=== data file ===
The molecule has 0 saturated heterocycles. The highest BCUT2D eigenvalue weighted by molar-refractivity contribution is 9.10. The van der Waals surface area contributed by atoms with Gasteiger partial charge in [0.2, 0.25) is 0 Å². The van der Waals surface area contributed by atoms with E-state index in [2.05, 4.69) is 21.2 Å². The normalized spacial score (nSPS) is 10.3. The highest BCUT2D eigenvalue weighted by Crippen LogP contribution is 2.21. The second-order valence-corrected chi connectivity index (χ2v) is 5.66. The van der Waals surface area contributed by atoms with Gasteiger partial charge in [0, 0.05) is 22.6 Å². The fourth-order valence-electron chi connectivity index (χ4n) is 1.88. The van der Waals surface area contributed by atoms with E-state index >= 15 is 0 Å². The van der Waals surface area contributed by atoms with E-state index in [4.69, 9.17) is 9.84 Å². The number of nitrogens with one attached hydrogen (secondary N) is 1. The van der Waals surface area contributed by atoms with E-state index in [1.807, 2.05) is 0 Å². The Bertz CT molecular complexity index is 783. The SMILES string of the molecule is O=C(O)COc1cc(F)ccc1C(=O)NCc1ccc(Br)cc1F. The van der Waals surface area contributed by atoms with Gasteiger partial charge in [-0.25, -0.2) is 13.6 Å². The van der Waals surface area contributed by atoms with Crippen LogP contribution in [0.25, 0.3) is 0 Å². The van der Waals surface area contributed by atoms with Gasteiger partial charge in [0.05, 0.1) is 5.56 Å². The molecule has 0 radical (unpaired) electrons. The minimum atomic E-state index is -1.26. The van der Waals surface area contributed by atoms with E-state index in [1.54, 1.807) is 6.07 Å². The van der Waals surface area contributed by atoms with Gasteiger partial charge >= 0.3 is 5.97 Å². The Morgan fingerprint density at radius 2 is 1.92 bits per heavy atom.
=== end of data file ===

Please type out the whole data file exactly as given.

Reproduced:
The molecule has 0 saturated heterocycles. The highest BCUT2D eigenvalue weighted by molar-refractivity contribution is 9.10. The van der Waals surface area contributed by atoms with Gasteiger partial charge in [0.2, 0.25) is 0 Å². The van der Waals surface area contributed by atoms with E-state index in [2.05, 4.69) is 21.2 Å². The normalized spacial score (nSPS) is 10.3. The highest BCUT2D eigenvalue weighted by Crippen LogP contribution is 2.21. The second-order valence-corrected chi connectivity index (χ2v) is 5.66. The van der Waals surface area contributed by atoms with Gasteiger partial charge in [0, 0.05) is 22.6 Å². The fourth-order valence-electron chi connectivity index (χ4n) is 1.88. The van der Waals surface area contributed by atoms with E-state index >= 15 is 0 Å². The van der Waals surface area contributed by atoms with E-state index in [4.69, 9.17) is 9.84 Å². The number of nitrogens with one attached hydrogen (secondary N) is 1. The van der Waals surface area contributed by atoms with E-state index in [1.807, 2.05) is 0 Å². The Bertz CT molecular complexity index is 783. The SMILES string of the molecule is O=C(O)COc1cc(F)ccc1C(=O)NCc1ccc(Br)cc1F. The van der Waals surface area contributed by atoms with Gasteiger partial charge in [-0.25, -0.2) is 13.6 Å². The van der Waals surface area contributed by atoms with Crippen LogP contribution in [0.25, 0.3) is 0 Å². The van der Waals surface area contributed by atoms with Gasteiger partial charge in [0.05, 0.1) is 5.56 Å². The molecule has 0 radical (unpaired) electrons. The minimum atomic E-state index is -1.26. The van der Waals surface area contributed by atoms with E-state index in [1.54, 1.807) is 6.07 Å². The van der Waals surface area contributed by atoms with Gasteiger partial charge >= 0.3 is 5.97 Å². The Morgan fingerprint density at radius 2 is 1.92 bits per heavy atom.